WASHINGTON — In the top of the ninth—after one out had been recorded but before the final two, when victory was so close as to seem material but so far as to feel untouchable—the home crowd broke out in a disjointed cheer. Let’s – Go – Nats.
It was the same chant that this park has done since its conception, in the same rhythm that any of these chants has taken forever, and yet the crowd could not coalesce onto one beat. There was no prompt from the scoreboard to guide them. There was only energy. But there was too much spilling over—there was too much, period—and so the emotion pulsed and bled into one great wave of loosely distinct noise, 43,976 people giving individual voice to a collective statement of faith.
Victory materialized. A flyball, deep to center, nestled in the glove of Victor Robles. The Washington Nationals were going to the World Series.
The Nationals’ 7-4 win in Game 4 of the NLCS was not as crisp as those from Games 1 to 3. They did, finally, allow more than one run to the St. Louis Cardinals, and despite an explosive first inning that provided all the offense they needed, they still allowed the game to get a bit too close for comfort. But it was a win all the same, an exultant conclusion to a sweep that bucked all team narratives.
After an established tradition of frustration against all odds, with four first-round exits in six years—some heartbreaking and some, frankly, bizarre—they’d gone further than they ever had before, and they’d done so in a fashion totally anomalous to the franchise. This NLCS did not swing on close calls or missed chances or baffling strategy. While there was tension, there was no drama, for there was no real suspense. Instead, there was simply dominance. The Nationals didn’t trail for so much as an inning. It all ran completely counter to the franchise’s previous postseason experience. And so it was only fitting that it took them somewhere they’d never been before.
After a month of celebrations that had marked wild wins from behind—clinching a postseason spot after having been left for dead by May, taking the wild-card game after being down to their final six outs, getting the division series on a comeback slam in extras—the team could finally celebrate a series in which they’d only ever been ahead.
“You ever seen Stephen Strasburg dance?” Dave Martinez had cracked before Game 4, talking about how his entire squad, even the mild-mannered pitcher, had embraced the club’s loose vibe. “It’ll make you laugh. Make you have fun. I’m not saying he’s a bad dancer. He’s actually getting a lot better.”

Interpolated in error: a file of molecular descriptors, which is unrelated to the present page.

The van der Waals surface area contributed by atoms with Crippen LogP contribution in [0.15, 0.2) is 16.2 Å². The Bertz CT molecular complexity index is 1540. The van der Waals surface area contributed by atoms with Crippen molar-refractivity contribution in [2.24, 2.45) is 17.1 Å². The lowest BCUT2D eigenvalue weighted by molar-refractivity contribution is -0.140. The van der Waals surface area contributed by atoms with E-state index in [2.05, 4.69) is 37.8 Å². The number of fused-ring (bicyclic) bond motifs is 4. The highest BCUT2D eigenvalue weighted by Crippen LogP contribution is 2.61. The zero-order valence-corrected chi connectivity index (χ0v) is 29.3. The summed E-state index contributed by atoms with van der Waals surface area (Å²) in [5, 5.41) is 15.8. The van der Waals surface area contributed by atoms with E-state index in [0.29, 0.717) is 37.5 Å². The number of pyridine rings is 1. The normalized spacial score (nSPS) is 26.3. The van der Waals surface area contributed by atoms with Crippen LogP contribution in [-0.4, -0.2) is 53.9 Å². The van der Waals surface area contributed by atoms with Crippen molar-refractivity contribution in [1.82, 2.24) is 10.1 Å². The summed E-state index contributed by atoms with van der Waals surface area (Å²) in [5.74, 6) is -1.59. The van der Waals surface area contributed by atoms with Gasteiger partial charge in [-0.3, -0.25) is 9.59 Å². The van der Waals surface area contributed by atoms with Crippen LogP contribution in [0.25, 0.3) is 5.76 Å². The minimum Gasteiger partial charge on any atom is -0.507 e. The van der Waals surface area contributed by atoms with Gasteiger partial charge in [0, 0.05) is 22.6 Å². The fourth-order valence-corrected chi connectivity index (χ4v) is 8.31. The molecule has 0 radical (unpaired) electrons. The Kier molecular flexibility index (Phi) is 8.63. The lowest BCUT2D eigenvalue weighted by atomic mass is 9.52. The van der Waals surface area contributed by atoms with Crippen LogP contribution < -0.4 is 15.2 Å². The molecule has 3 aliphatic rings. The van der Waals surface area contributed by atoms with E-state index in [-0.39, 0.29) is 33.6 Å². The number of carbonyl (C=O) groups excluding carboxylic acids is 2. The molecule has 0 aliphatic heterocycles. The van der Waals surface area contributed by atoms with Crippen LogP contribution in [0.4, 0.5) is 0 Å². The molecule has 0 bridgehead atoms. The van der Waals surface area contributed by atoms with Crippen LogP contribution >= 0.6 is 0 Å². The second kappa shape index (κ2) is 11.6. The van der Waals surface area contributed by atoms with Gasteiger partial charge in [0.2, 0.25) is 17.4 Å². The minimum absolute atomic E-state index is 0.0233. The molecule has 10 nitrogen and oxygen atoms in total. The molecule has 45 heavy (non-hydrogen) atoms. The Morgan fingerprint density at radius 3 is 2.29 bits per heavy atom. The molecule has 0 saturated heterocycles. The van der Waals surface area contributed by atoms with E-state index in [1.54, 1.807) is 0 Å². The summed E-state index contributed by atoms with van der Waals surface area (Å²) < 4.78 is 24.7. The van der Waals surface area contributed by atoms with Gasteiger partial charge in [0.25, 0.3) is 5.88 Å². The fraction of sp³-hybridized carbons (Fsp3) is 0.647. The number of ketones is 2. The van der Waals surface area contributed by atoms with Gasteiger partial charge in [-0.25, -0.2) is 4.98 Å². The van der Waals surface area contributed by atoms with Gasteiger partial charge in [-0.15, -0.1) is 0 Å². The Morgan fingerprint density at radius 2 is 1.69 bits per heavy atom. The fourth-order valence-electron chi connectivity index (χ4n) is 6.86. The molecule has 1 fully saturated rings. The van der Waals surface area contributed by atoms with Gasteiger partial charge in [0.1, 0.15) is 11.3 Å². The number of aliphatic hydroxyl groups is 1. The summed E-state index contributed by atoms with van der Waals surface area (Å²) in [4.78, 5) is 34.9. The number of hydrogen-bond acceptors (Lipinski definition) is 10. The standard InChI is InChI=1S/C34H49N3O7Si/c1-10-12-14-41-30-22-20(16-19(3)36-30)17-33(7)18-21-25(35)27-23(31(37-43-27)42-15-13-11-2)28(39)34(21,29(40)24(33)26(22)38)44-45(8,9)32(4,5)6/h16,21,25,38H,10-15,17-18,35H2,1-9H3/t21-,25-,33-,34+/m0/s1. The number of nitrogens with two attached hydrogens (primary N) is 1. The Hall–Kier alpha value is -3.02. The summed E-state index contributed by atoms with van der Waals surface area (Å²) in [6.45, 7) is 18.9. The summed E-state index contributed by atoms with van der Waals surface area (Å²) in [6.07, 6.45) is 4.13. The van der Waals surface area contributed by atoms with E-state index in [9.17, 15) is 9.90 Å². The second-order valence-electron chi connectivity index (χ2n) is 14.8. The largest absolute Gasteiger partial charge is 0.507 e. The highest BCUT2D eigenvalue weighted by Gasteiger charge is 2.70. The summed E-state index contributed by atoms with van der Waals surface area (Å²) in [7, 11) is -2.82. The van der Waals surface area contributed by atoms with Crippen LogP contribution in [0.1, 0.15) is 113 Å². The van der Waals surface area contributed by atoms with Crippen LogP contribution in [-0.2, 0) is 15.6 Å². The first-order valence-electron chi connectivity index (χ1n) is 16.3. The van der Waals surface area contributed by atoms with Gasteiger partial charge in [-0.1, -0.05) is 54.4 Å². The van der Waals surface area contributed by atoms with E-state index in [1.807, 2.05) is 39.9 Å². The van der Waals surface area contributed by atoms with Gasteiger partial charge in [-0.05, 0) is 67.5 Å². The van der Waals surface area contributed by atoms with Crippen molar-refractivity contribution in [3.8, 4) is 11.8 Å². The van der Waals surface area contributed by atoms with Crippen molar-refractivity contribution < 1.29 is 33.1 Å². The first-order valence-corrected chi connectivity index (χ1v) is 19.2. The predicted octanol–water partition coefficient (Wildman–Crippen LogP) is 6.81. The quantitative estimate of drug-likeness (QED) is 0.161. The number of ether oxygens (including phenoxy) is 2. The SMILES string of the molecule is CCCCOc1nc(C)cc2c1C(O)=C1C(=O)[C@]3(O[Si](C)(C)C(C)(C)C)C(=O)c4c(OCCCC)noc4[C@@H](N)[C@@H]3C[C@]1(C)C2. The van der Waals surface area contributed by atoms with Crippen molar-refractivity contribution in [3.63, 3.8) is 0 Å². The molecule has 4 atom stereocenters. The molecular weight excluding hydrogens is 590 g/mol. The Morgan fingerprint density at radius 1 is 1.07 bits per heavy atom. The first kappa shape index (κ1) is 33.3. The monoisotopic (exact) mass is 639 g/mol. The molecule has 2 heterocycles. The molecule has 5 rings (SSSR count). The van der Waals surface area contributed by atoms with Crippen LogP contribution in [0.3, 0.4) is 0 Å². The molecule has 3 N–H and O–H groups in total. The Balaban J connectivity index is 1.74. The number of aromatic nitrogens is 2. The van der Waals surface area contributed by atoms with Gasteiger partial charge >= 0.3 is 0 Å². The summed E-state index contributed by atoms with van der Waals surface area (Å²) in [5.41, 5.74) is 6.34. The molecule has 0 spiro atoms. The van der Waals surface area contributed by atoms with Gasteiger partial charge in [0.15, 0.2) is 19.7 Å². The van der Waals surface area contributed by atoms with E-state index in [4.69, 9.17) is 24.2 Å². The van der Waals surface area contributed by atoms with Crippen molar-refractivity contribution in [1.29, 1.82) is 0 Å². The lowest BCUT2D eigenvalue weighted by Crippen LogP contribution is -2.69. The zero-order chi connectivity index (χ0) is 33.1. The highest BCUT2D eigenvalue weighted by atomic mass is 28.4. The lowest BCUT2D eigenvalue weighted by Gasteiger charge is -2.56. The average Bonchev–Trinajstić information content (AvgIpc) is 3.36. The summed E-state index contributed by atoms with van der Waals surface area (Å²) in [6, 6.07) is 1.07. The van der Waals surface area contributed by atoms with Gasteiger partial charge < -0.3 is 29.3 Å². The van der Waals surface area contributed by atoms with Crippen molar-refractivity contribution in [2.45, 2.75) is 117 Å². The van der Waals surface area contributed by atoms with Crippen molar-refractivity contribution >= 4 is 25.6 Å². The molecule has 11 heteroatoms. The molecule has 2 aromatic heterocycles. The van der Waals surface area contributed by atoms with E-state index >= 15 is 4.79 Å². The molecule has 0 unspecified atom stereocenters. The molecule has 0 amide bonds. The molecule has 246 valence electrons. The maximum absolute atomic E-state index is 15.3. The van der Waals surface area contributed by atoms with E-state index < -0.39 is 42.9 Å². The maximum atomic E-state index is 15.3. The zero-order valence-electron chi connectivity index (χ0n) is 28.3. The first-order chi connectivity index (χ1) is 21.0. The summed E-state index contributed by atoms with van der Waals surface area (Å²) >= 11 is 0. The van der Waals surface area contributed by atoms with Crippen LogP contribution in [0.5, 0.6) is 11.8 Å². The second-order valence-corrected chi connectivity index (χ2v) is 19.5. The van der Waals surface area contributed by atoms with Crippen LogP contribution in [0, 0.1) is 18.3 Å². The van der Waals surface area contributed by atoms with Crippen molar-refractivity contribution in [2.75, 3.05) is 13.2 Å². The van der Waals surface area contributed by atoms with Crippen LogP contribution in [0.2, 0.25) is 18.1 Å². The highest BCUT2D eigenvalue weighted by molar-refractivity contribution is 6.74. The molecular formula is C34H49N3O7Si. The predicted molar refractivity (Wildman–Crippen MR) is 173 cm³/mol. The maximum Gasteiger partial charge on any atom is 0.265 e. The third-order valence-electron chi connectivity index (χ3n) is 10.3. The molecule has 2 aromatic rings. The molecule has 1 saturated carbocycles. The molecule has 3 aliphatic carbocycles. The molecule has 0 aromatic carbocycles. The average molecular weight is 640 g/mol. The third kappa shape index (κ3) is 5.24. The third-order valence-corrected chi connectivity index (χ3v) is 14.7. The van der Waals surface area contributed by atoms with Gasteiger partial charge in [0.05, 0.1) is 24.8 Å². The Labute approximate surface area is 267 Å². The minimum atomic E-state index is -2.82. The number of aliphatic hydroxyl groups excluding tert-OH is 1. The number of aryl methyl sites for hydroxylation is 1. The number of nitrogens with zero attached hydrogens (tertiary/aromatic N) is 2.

In the clubhouse, Strasburg danced. A decade after he’d been drafted, seven years after he’d been held out of the postseason with the belief that he’d one day instead be able to contribute to some better future, a day after he’d won the game that gave them the chance to be here now, Strasburg grabbed Gerardo Parra and waltzed around the room, teammates spraying beer in their direction with abandon.
Sean Doolittle wielded a lightsaber. Trea Turner donned a helmet with the emblem of his alma mater, N.C. State, to dive into the fracas. Naturally, 20-year-old Juan Soto enjoyed some sparkling grape juice. (He’ll turn 21 on October 25—Game 3 of the World Series, which will be, no matter the team’s opponent, the first Fall Classic home contest in Washington, D.C., since 1933.) Max Scherzer drank from the trophy. This time, they were not celebrating the end of historic franchise misfortune, the realization of a win that had seemed out of reach or the sheer marvel of existence in October. They were simply celebrating themselves.
Elder statesman Ryan Zimmerman was the first to switch to Bud Light while his teammates continued to chug Budweiser. (Veteran wisdom.) The Original Nat—there from the start, in a career that has spanned the stretch of the franchise’s existence in D.C., an individual avatar for all of that institutional growth and endurance and success—had spent the series fielding texts from old teammates who’d never gotten to be there. “Those guys took care of me like I’ve got to take care of these young guys now,” he said.
It loosely matched what Martinez had said in the team’s initial moment of celebration, on the infield in front of the fans, before they’d retreated to the beer-soaked intimacy of the clubhouse.
“Sometimes, bumpy roads lead to beautiful places,” the skipper had declared, surrounded by his players, looking out at the crowd in front of them. “And this is a beautiful place.”
When Martinez was finished speaking—as players drifted out to embrace their families, children in their fathers’ jerseys swirling their feet in the infield dirt, people crying and laughing and taking pictures—the stadium’s speaker system dared to briefly look ahead: “The Best Is Yet to Come.”